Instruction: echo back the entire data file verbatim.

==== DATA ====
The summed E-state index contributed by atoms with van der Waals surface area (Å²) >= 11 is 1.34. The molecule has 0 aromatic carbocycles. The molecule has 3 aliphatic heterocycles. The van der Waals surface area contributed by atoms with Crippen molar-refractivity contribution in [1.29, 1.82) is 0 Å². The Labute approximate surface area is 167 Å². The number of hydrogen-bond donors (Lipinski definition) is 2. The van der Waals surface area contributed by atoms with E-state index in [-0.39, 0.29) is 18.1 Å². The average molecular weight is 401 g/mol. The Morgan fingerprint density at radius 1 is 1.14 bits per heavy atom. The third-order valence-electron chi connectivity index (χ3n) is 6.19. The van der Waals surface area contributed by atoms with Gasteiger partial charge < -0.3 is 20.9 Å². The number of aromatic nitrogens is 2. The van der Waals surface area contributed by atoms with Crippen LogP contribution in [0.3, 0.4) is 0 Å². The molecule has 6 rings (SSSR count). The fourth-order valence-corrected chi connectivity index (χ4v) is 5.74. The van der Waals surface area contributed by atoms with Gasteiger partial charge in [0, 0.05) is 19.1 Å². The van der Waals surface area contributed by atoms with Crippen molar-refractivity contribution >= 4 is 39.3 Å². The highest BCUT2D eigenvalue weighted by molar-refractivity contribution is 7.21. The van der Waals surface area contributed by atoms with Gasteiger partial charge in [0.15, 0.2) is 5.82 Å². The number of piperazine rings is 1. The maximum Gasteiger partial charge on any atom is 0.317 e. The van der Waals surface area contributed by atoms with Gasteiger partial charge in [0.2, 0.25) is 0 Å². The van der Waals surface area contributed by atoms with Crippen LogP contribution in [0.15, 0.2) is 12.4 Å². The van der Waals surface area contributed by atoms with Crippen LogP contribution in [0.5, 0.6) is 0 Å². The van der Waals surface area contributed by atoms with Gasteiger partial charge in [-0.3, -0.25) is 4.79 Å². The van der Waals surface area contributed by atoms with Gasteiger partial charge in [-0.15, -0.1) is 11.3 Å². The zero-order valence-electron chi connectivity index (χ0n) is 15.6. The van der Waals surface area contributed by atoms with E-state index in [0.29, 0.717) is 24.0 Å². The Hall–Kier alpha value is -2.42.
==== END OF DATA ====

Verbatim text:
The summed E-state index contributed by atoms with van der Waals surface area (Å²) >= 11 is 1.34. The molecule has 0 aromatic carbocycles. The molecule has 3 aliphatic heterocycles. The van der Waals surface area contributed by atoms with Crippen molar-refractivity contribution in [1.29, 1.82) is 0 Å². The Labute approximate surface area is 167 Å². The number of hydrogen-bond donors (Lipinski definition) is 2. The van der Waals surface area contributed by atoms with E-state index in [-0.39, 0.29) is 18.1 Å². The average molecular weight is 401 g/mol. The Morgan fingerprint density at radius 1 is 1.14 bits per heavy atom. The third-order valence-electron chi connectivity index (χ3n) is 6.19. The van der Waals surface area contributed by atoms with Gasteiger partial charge < -0.3 is 20.9 Å². The number of aromatic nitrogens is 2. The van der Waals surface area contributed by atoms with Crippen LogP contribution in [0.3, 0.4) is 0 Å². The molecule has 6 rings (SSSR count). The fourth-order valence-corrected chi connectivity index (χ4v) is 5.74. The van der Waals surface area contributed by atoms with Gasteiger partial charge in [0, 0.05) is 19.1 Å². The van der Waals surface area contributed by atoms with Crippen molar-refractivity contribution >= 4 is 39.3 Å². The highest BCUT2D eigenvalue weighted by molar-refractivity contribution is 7.21. The van der Waals surface area contributed by atoms with Gasteiger partial charge in [0.15, 0.2) is 5.82 Å². The number of piperazine rings is 1. The maximum Gasteiger partial charge on any atom is 0.317 e. The van der Waals surface area contributed by atoms with Gasteiger partial charge in [0.2, 0.25) is 0 Å². The van der Waals surface area contributed by atoms with Crippen LogP contribution in [0.15, 0.2) is 12.4 Å². The van der Waals surface area contributed by atoms with Crippen LogP contribution in [0.5, 0.6) is 0 Å². The van der Waals surface area contributed by atoms with Gasteiger partial charge in [-0.3, -0.25) is 4.79 Å². The van der Waals surface area contributed by atoms with Gasteiger partial charge in [-0.15, -0.1) is 11.3 Å². The zero-order valence-electron chi connectivity index (χ0n) is 15.6. The van der Waals surface area contributed by atoms with E-state index in [0.29, 0.717) is 24.0 Å². The Hall–Kier alpha value is -2.42.